“In wellness right now, the biggest buzzword is community,” McGroarty says. “Because there’s this massive loneliness epidemic where people are spending all of their lives in front of screens and remote work is isolating so many people, whether it’s a wellness resource or coffee shop or coworking space, everyone’s trying to build community.”
The irony, of course, is that many people mediate their wellness experiences through screens and social media. In the hour or so I spent at Bluestone’s Front Street location, almost every single person who came into the cafe proceeded to take photos, from numerous angles, of their lattes and avocado toast and oatmeal bowls.
Wellness trends that “aren’t as visual, like going to a dark spa room, haven’t had as big of an impact on younger cultures” as healthy eating and drinking have “because they’re not shareable experiences,” McGroarty says. “If it’s not shareable, it’s not worth doing.”
The good news is that even if you’re partially buying colorful wellness lattes because they’re Instagrammable, you’re still going to reap some health benefits.
Bluestone’s 8-ounce wellness lattes are made with steamed almond milk and a teaspoon of the appropriate spice, according to a barista. The turmeric powder also includes cinnamon, ginger, and black pepper, and the matcha latte is topped with cocoa powder.
Liz Lipski, a clinical nutritionist and director of academic development for nutrition and integrative health at the Maryland Institute of Integrative Health, says that these ingredients have proven health benefits, but not necessarily when ingested in such small quantities.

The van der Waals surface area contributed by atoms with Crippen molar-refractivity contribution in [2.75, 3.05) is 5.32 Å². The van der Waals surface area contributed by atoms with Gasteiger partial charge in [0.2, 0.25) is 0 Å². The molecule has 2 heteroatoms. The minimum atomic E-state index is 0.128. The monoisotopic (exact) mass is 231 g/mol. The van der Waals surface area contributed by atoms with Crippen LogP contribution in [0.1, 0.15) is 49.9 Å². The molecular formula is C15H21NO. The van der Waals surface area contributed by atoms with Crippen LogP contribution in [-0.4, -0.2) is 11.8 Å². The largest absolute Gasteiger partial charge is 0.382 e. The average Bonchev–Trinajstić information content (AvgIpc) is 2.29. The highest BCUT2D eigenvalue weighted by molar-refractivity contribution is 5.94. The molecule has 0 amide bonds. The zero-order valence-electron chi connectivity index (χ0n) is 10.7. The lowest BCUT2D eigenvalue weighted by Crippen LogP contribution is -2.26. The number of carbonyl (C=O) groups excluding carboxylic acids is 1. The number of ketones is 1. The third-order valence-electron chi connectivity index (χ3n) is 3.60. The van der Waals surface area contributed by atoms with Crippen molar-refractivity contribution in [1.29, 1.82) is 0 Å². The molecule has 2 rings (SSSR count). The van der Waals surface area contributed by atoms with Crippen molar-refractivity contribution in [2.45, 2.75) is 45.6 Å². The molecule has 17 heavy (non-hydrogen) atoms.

“A teaspoon of beet powder equates to maybe a tablespoon of beets. But normally I might eat half a cup of beets,” Lipski says. “So the drink doesn’t really give me a lot of beet. Nevertheless, beets are demonstrated to have heart-protective benefits … they help your blood vessels relax so your blood flows better.”
However, for spices like turmeric, a teaspoon is a “healthy amount,” Lipski says, adding that the golden latte would be “really good for digestion” because turmeric and ginger lower inflammation, cinnamon lowers blood sugar levels, and black pepper aids in digestion.
When it comes to matcha, “we know that green tea has so many benefits,” Lipski says. “It’s cancer-protective, inflammation-protective, aids in cognition, mood, and human brain function, reduces anxiety, and improves active working memory.” She adds that a teaspoon of green tea powder is a “reasonable amount to see a health benefit,” but it would be necessary to drink around three cups of green tea per day in order to see long-lasting benefits.
So are the wellness lattes “elixirs of life that are going to lead to miraculous changes? I don’t think so,” Lipski says. “Nonetheless, they are way better than what most people are drinking,” like soft drinks or coffee laden with cream and sugar.
But you don’t have to spend $5 on wellness lattes in order to drink healthily. Lipski says she makes her own golden milk and almond milk by the gallon for a fraction of the cost in cafes, and adds that you can make kombucha for less than a dollar. This might be the best way to participate on your own terms in the wellness economy, which has often come under fire for only being accessible to the wealthy.
It’s also important to take into account what you actually like, she adds. “Do you like drinking carrot apple beet juice? If you do, and it makes you feel good, drink it.” But if not, it’s probably not worth spending your money on it.
For what it’s worth, I thought Bluestone’s beetroot latte tasted like tepid vegetable water. It may have been good for me, but I had trouble getting it down. It’s not something I would ever drink again. The turmeric latte was pungent, a sensation only heightened by the ginger. I liked the taste, but found it almost painful to drink. The matcha latte was far and away the best-tasting of the wellness lattes (and the best-selling, according to the barista). Now I just needed to drink two more cups of it, every day for the rest of my life.
I left the cafe with quite a few pictures on my phone and a rosy glow to my cheeks. Of course, I could have been imagining the glow. But if I felt like I was glowing, wasn’t that enough?